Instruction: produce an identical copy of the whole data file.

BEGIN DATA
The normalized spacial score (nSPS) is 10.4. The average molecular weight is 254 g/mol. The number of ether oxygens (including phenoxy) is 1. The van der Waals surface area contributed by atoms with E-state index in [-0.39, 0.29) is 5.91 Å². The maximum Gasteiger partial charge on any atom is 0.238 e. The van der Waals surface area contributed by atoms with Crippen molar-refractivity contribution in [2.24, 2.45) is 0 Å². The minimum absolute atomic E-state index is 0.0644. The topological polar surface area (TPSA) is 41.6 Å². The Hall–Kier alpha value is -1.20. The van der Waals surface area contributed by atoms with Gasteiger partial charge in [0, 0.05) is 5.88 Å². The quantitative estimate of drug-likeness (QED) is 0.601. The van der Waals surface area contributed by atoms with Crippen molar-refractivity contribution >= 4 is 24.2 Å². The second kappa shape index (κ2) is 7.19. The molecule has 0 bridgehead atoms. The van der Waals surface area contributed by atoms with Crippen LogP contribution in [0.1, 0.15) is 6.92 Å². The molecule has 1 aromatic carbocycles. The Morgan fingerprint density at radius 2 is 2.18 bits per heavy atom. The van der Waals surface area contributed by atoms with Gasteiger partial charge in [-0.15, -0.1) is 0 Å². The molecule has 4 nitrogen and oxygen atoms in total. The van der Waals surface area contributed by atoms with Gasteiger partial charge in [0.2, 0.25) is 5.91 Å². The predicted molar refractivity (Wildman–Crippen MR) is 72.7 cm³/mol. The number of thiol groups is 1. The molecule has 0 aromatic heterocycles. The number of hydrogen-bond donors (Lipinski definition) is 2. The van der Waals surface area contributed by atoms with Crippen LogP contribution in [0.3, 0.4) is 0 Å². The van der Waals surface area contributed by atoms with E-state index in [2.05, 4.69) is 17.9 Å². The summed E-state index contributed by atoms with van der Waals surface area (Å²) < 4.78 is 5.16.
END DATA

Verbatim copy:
The normalized spacial score (nSPS) is 10.4. The average molecular weight is 254 g/mol. The number of ether oxygens (including phenoxy) is 1. The van der Waals surface area contributed by atoms with E-state index in [-0.39, 0.29) is 5.91 Å². The maximum Gasteiger partial charge on any atom is 0.238 e. The van der Waals surface area contributed by atoms with Crippen molar-refractivity contribution in [2.24, 2.45) is 0 Å². The minimum absolute atomic E-state index is 0.0644. The topological polar surface area (TPSA) is 41.6 Å². The Hall–Kier alpha value is -1.20. The van der Waals surface area contributed by atoms with Gasteiger partial charge in [0, 0.05) is 5.88 Å². The quantitative estimate of drug-likeness (QED) is 0.601. The van der Waals surface area contributed by atoms with Crippen molar-refractivity contribution >= 4 is 24.2 Å². The second kappa shape index (κ2) is 7.19. The molecule has 0 bridgehead atoms. The van der Waals surface area contributed by atoms with Crippen LogP contribution in [0.1, 0.15) is 6.92 Å². The molecule has 1 aromatic carbocycles. The Morgan fingerprint density at radius 2 is 2.18 bits per heavy atom. The van der Waals surface area contributed by atoms with Gasteiger partial charge in [-0.15, -0.1) is 0 Å². The molecule has 4 nitrogen and oxygen atoms in total. The van der Waals surface area contributed by atoms with Gasteiger partial charge in [0.2, 0.25) is 5.91 Å². The predicted molar refractivity (Wildman–Crippen MR) is 72.7 cm³/mol. The number of thiol groups is 1. The molecule has 0 aromatic heterocycles. The number of hydrogen-bond donors (Lipinski definition) is 2. The van der Waals surface area contributed by atoms with Crippen LogP contribution in [0.3, 0.4) is 0 Å². The van der Waals surface area contributed by atoms with E-state index in [2.05, 4.69) is 17.9 Å². The summed E-state index contributed by atoms with van der Waals surface area (Å²) < 4.78 is 5.16.